GSA Annual Meeting in Phoenix, Arizona, USA - 2019

Paper No. 157-3
Presentation Time: 8:30 AM


FORMOSO, Kiersten K., Department of Earth Sciences, University of Southern California, 3651 Trousdale Pkwy, Los Angeles, CA 90089, HABIB, Michael B., Integrative Anatomical Sciences, University of Southern California, 1333 San Pablo Street, Bishop 403, Los Angeles, CA 90089 and BOTTJER, David J., Earth Sciences, University of Southern California, 3651 Trousdale Pkwy, Los Angeles, CA 90089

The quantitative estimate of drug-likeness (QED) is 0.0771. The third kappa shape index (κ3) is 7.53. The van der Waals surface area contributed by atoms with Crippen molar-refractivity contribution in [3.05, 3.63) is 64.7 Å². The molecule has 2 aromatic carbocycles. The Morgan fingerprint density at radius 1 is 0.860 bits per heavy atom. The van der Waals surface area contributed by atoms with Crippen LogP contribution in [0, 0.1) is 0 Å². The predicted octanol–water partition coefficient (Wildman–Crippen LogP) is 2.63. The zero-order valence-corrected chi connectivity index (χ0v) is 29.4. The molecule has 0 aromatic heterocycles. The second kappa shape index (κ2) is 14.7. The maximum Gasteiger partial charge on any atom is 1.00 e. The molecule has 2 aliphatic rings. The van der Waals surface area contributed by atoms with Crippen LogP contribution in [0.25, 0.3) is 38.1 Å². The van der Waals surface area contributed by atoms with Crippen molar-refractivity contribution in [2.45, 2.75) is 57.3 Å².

Mosasaurs are large marine squamates that were prominent global predators in the Late Cretaceous. Two clades, Mosasaurinae (Mosasaurus, Plotosaurus, Clidastes) and Russellosaurina (Tylosaurus, Platecarpus, Tethysaurus) consist of most derived mosasaur taxa. Derived mosasaurs exhibit convergent marine morphology including streamlined bodies, paddles, and caudal flukes. With regards to aquatic locomotion, recent functional analyses have likened mosasaurs to whales based on morphological similarities. However, both Mosasaurinae and Russellosaurina have distinct massive pectoral girdles which whales lack. We analyzed the morphology of the pectoral girdle across both mosasaur clades and suggest that they were actively utilizing their forelimbs for aquatic locomotion. Past studies did make note of large pectoral girdles in mosasaur genera, but pectoral limb propulsion models have typically been considered less robustly supported than caudal propulsion models. However, given the morphology of the mosasaur pectoral girdle, a dual-module propulsive system, in which both the caudal and pectoral modules contribute significantly to propulsion, remains plausible. Based on the large, nearly equal surface areas of the coracoid and scapula in LACM 397, a Plotosaurus (Niobrara Formation) we determined that the adduction power would be at least double that of the abductor power at the shoulder. The craniocaudally elongate sternum of LACM 397 (and other mosasaurs) is indicative of significant retraction capacity at the shoulder, as well. The shape of the glenoid is consistent with this interpretation. The pectoral limbs in mosasaurs could have been used in drag-based propulsion for fast starts. They may also have been used in a coordinated fashion with the caudal module, perhaps using a “feathered” stroke similar to modern sea lions and fur seals. This does not preclude the use of the pectoral limbs for control and stabilization during sustained swimming, particularly at high speeds. Given their large pectoral girdles, we suggest that mosasaurs may have utilized a dual caudal and forelimb propulsion system not seen in extant animals.